It’s fucking cold. We should have seen it coming. Early this year Wellington was teetering between utopic sunshine and blithering bad weather and has finally settled for blithering. The weather is probably one of the most painfully lackluster conversation starters, but sometimes it’s all you’ve got. In my case I came prepared, as always.
When I rocked up to The Backbencher for my review, not only did I have my pretentious conversation one-liners prepared, I also made sure to take my gentle Korean friend with me, just in case the place was full of disgruntled octogenarians. The Backbencher (in Wellington opposite parliament) has been around since 1893. The place is known for being the venue for long running political show Backbenches and a place you can spot a politician or two. It must be the exceptionally terrifying soggy puppets on the walls that attract the bees from across the road because it was quite busy.
It wasn’t quite what I was expecting, to say the least. Staring up into the dead eyes, glistening teeth, and moist flesh of a caricature of Jonah Lomu doesn’t quite feed my political fire.
But I wanted to give this place a fair chance, and let it impress me with its food, its people, and of course, its alcohol. I was pleasantly surprised when the bartender asked for my ID. At the ripe old age of 20, I didn’t think anyone would take me for a spring chicken.
Since I know more about the Shrek mythos than I do about beer, I had to ask for the bartender’s help in choosing a beverage. When I was told that the drink of choice by many politically-charged occupants was the Panhead Supercharger, I had to suppress a giggle. I hadn’t heard such a ridiculous name since Creative Media Production. However, unlike most beers I’ve had the misfortune of trying, this one didn’t taste like vegemite. And fair enough too, I paid $11 for the bloody thing.
My friend and I sat about and absorbed the aura of the place like a pair of enlightened hipsters. I avoided the stares of some of the older occupants from the table next to us, until I realised that I probably had to speak to one of them to get the full experience. The first gentleman I approached completely avoided my gaze, but we did have a conversation. By conversation of course I mean I said ‘hello’ and he said ‘goodbye’ then left, but it was a conversation nonetheless.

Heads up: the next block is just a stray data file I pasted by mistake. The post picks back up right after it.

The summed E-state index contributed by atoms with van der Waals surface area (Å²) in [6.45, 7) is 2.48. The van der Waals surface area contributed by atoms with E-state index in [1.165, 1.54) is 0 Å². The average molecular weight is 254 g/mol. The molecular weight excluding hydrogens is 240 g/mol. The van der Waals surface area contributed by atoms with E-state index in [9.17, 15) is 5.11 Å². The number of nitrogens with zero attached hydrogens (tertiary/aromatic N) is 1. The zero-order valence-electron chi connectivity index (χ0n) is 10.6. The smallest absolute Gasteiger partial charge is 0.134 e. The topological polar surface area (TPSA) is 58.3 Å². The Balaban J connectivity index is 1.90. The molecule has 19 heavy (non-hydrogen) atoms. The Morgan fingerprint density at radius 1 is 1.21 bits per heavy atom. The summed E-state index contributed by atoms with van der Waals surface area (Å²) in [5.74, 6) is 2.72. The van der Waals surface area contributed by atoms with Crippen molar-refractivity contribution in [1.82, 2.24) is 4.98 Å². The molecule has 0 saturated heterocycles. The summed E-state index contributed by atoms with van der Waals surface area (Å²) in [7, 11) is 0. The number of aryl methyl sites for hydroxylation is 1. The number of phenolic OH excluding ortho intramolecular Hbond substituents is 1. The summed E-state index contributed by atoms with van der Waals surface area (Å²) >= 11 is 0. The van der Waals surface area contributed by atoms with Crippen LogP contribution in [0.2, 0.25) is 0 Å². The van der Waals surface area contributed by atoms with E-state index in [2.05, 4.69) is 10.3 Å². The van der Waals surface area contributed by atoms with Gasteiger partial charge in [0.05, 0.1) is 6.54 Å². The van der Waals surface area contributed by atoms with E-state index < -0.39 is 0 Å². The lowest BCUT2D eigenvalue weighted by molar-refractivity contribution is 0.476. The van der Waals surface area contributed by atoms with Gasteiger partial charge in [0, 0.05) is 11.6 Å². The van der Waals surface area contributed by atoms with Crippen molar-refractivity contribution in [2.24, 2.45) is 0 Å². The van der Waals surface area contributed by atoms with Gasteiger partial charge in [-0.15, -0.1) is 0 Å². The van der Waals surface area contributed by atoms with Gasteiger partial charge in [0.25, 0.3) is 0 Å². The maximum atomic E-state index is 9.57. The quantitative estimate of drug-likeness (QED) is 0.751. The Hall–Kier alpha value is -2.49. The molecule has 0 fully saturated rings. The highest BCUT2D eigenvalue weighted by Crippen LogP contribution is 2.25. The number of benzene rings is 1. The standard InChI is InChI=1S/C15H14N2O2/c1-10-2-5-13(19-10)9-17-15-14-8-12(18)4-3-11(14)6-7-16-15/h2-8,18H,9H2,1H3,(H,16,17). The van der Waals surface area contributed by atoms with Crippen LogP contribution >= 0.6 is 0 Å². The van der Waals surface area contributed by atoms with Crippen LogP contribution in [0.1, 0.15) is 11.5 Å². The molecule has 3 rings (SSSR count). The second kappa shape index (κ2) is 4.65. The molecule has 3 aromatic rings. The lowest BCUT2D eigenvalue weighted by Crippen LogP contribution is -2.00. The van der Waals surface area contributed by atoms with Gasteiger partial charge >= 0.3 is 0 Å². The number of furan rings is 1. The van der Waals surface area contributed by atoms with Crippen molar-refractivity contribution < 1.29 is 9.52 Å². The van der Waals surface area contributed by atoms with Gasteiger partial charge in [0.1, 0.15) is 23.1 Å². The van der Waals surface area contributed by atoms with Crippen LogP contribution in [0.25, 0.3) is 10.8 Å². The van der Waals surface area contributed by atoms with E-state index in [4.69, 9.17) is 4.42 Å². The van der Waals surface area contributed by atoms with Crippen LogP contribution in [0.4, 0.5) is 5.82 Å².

It seemed like nobody over the age of 125 wanted to speak to me, so I had a yarn with the bartender, who was also a student. She pointed out the lesser known politicians in the room that I wouldn’t have recognised and explained where the puppets came from. They start off as a 3D drawing by Murray Webb, then come to life by the black magicking of Bryce Curtis from Weta Workshop.
Turns out The Backbencher has had a few dreadful fires in the past, one managed to damage many of the puppets. Instead of throwing these cursed items into the sea and calling an exorcist, the owners decided they’d just store them in the attic. So yes, the leaders of our country have their drinks and merriment at an old masonry building with an attic full of burnt puppets. No wonder so much goes wrong in New Zealand. If it were up to me I’d burn the place to Jacinders, but then the lady who owns the apartment block next door wouldn’t have any noise to complain about.
I returned to our table, where my friend had kindly ordered what we assumed were going to be calamari and fries. What we got were calamari and big fuck off potatoes the size of shakeweights. Not that I was complaining, they were damn pleasant. Can’t say the same for the Guinness that my friend ordered. He knows what a good Guinness tastes like, so I didn’t question him when his face went sour after the first sip. He peered into the glass, then glanced at me, then back again. He described it to me as tasting like, “vaping with a burnt coil.” I don’t know what that’s like, perhaps you do, but I’m sure it’s not what you want in a $10 drink.
How quickly this place had fallen out of favour with him. He had a smile on his face when we walked in, now he was claiming that if he lived in the other half of Korea he would bomb this place in a jiffy.
It seemed like the right time to go, so we headed out towards the restaurant half of the building, and that’s when we ran smack doodle into Jacinda Ardern, in all her sparkling glory.
Or at least, we got a bit of a shock from her puppet counterpart with teeth so big that Jaws would have contracted severe depression.
To make matters worse, the Uber home had doubled in price, and my friend and I blamed it on the government all the way back to our flat, which StudyLink helps us pay for. However, I enjoyed the time I had spent at the Backest of Benches. The food was nice, the drink was palatable, and I got a good yarn out of it.
Regardless, the puppets are atrocious, it’s impossible to afford when you live day to day off cheap tortillas, and I think it’s clear that as young people full of pith, vinegar, and potential, we really have no place there.
I give The Backbencher a total of 3/5 Votes that didn’t matter, therefore it’s kinda meh.
Next Issue: A Gathering of Sorts